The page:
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Ground Water Quality Evaluation in Stone Quarry area

D. Paramesha Naik*, Ushamalini and R.K. Somashekar

Department of Environmental Sciences, Bangalore University, Bangalore 560 056, Karnataka, India

*Corresponding Author:
D. Paramesha Naik
Department of Environmental Sciences, Bangalore University, Bangalore 560 056, Karnataka, India

Visit for more related articles at Journal of Industrial Pollution Control


Stone quarrying is a small scale labor oriented industry which has provided jobs to many people but at the same time it has brought a host of environmental pollution problems in the vicinity. The study is carried out to understand the ground water quality in the stone quarry area. The various parameters studied are pH, Temperature, Turbidity, Total dissolved solids, Total hardness, Calcium, Magnesium, Alkalinity, Chlorides, Fluorides, Sulphates, Phosphates and Nitrates. The present study aims to understand physico-chemical characteristics of ground water in the stone quarry area and its public utilization.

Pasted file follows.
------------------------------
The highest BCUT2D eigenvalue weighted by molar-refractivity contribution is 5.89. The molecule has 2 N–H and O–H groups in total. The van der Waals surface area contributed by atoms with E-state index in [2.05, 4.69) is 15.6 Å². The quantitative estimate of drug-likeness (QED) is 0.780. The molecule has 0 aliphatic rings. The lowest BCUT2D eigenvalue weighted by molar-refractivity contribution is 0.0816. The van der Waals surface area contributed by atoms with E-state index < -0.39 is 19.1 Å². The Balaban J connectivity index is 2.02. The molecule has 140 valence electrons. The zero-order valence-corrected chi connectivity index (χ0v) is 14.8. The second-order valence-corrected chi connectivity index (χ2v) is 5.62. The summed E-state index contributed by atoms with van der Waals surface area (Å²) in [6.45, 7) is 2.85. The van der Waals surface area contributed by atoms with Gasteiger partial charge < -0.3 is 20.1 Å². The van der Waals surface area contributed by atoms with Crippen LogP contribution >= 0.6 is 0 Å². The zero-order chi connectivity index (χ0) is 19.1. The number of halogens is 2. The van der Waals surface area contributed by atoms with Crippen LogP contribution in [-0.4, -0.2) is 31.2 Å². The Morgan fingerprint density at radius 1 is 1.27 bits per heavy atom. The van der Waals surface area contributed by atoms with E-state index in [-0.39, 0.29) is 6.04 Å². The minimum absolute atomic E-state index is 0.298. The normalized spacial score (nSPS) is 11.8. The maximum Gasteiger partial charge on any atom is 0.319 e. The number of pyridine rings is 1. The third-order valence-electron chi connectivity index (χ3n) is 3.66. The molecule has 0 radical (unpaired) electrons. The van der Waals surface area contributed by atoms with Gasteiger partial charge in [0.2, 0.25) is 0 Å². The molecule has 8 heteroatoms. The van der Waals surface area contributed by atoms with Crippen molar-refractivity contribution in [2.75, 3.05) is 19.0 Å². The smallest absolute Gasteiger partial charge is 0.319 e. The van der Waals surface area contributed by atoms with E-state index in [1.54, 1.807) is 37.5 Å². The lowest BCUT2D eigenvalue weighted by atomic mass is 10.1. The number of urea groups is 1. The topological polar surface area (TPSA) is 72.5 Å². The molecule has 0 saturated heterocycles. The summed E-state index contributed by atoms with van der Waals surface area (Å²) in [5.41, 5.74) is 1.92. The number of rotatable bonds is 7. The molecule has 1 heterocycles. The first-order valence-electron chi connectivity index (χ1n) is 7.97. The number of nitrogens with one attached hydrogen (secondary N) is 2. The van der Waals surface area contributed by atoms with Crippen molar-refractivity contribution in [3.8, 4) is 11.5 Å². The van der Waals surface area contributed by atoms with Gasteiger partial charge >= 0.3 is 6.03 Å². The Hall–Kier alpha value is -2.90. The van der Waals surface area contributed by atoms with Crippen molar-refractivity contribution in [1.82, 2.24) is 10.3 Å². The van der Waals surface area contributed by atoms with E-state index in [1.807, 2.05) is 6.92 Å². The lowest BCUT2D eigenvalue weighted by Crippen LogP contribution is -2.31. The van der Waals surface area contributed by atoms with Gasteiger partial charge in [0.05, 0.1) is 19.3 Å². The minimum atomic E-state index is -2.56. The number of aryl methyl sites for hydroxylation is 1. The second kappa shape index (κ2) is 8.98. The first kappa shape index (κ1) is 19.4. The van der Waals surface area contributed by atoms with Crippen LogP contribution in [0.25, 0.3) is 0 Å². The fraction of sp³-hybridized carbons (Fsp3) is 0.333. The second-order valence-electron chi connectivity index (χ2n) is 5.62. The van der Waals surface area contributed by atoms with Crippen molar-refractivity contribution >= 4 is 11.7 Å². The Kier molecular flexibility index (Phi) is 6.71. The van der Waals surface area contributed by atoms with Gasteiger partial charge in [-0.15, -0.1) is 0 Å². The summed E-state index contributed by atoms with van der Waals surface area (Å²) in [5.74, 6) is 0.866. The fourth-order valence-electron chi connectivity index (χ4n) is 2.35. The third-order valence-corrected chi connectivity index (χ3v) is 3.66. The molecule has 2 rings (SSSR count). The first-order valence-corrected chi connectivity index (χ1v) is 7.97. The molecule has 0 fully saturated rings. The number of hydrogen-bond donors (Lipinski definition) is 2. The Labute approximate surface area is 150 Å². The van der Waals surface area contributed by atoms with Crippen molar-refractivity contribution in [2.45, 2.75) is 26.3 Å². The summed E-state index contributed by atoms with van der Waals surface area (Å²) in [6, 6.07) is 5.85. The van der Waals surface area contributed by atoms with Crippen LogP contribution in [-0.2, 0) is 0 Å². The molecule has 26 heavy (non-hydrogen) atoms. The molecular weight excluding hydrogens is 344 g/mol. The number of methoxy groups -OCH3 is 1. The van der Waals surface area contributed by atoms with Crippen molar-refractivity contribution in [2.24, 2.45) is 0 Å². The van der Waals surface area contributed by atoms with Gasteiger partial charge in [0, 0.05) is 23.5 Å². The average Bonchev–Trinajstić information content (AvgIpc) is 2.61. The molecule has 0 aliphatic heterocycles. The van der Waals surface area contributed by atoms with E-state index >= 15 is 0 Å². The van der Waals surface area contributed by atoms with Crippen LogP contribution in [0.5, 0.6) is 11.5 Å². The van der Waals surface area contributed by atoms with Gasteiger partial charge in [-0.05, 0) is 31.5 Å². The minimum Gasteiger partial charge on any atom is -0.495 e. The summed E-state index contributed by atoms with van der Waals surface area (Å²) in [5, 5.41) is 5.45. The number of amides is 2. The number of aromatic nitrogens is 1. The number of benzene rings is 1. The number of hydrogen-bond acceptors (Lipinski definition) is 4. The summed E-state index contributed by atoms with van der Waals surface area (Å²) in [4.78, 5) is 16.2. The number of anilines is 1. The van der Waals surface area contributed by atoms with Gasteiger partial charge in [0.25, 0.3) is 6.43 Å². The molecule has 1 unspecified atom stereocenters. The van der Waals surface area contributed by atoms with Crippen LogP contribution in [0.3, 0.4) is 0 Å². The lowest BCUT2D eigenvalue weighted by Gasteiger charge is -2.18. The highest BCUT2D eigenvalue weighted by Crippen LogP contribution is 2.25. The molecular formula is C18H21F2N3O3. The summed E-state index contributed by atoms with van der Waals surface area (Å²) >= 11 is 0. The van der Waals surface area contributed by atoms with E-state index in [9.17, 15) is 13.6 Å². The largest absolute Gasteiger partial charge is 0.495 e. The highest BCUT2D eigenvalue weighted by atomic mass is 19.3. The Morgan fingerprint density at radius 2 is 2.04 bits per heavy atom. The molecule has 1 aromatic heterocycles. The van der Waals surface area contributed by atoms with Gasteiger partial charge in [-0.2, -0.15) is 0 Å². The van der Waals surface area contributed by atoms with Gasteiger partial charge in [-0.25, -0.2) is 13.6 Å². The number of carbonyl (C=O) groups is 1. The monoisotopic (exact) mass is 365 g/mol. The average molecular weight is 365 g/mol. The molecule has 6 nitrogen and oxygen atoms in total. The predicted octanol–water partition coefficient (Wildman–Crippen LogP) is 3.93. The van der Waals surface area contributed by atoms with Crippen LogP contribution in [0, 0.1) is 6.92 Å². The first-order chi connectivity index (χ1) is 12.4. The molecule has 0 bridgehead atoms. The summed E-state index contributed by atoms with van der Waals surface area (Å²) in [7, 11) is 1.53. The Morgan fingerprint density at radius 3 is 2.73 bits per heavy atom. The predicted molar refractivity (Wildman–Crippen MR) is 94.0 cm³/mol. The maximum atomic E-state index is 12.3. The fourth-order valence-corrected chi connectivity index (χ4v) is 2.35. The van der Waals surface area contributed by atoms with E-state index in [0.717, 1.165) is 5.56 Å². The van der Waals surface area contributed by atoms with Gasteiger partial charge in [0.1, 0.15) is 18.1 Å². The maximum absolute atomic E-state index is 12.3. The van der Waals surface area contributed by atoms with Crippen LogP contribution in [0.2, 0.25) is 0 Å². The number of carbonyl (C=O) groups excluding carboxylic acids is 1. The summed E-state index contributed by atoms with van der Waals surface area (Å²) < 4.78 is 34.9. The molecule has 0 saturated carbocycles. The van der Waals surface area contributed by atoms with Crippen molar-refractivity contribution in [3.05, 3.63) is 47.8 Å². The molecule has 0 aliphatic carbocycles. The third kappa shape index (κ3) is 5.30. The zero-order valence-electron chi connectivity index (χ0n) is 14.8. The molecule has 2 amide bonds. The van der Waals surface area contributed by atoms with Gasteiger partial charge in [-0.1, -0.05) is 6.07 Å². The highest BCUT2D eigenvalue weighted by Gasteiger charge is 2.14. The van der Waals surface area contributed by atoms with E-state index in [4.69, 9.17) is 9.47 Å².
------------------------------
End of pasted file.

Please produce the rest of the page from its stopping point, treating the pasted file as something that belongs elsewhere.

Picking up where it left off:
Stone quarry, Ground water quality, Control measures.


Natural water resources are subjected to pollution comprising of organic and inorganic constituents. The store quarrying industry greatly contributes as a major source of water pollution which eventually becomes hazardous to various envirmnmetal attributes. The environmental impact of mining\ quarrying activities is very complex and it not only destroys the existing vegetation but also affects the surface and ground water quality. The wastes from industry like gases, dust, solutions, and variety of minerals such as tailing containing trace and toxic elements pollute water environment. Similarly Hire Khan et al., (2002) studied the ground water quality of iron ore mining area in GAO and reported that the ground water in mining area have low pH due to pyretic rocks at the bottom. In few cases of accumulation of water in the pits, the water becomes turbid leading to the contamination of ground water. The present study is an attempt to look in to the possibilities of ground water pollution due to stone quarrying activity.